[Ed. note: the following is an email sent by Mr. Hugh-Jones to MAPS]
by chance, i came upon my own name in your website...
(try: modern american poetry---corso---bomb)
in which you cite the autobiography of dom moraes....
....in which he avers that when gregory corso and allen ginsberg came to oxford university in the late 1950s, and corso read a poem about the hydrogen bomb to the "new college poetry society", the members of the said society led by myself started throwing our shoes at him
your quotation is no doubt accurate, verbally; and i wouldn't turn a hair if it were true. but i fear the best bit of the alleged event is moraes's fantasy.
as anyone who knew him will tell you, dom moraes was a brilliant, stunningly good, young poet--and an equally skilled affabulist and fond of exercising that skill.
corso and ginsberg indeed came to oxford, and indeed read some poems. (though, not that it matters, not to any "New College poetry society"--no such society, to my memory, ever existed. this may have been a meeting of the university labour club, perhaps? i don't know).
more to the point, the shoe-throwing is pure invention.
the assembled oxford students certainly heckled corso. alas, we threw no shoes. britons--like americans/french/chinese/most others--don't throw shoes as a sign of disapproval (even if they believed in smashing up their host's pictures and windows with the heavy english shoes worn in those days, to mark their disapproval of one of his guests).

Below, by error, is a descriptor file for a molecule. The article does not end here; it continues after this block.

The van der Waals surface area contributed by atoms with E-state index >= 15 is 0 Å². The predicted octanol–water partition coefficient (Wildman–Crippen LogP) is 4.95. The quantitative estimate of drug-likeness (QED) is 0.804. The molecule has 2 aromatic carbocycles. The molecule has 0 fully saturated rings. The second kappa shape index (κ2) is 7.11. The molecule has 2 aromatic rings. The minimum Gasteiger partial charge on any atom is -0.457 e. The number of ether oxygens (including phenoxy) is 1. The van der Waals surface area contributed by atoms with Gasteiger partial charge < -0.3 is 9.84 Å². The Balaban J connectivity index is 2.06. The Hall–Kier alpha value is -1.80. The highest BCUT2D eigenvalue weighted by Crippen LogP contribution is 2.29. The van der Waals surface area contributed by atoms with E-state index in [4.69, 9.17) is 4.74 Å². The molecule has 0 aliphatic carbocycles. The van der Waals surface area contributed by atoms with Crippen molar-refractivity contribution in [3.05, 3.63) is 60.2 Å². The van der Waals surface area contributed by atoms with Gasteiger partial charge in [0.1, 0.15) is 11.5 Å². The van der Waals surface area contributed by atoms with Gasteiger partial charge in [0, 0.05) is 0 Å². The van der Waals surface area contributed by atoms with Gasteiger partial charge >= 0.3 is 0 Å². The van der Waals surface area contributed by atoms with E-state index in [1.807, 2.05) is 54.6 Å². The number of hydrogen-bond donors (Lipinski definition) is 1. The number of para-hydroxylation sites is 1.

in contrast, there is indeed a well known indian phrase--i've no idea if these days it's a genuine indian habit-- "throwing one's chappals [light sandals] at so-and-so" to mark one's disapproval. and, not by coincidence, dom moraes is an indian.
i would not be in the least ashamed, then or now, to have led disapproval of a silly poem by a silly man, as corso (strikingly unlike ginsberg) and his poem then appeared to be. but the shoe-throwing simply didn't happen, period.
merely in the interests of truth--not myself, i've done much sillier things than throw shoes 40-odd years ago--you should append a note to this extract, lest fantasy be taken for fact (as it already has in at least one biography of ginsberg). i suggest the following:
"The alleged leader of the alleged shoe-throwing records--to his regret, but from personal knowledge--that the high point of this entertaining tale is fantasy. We thought it a lousy poem, but we threw no shoes."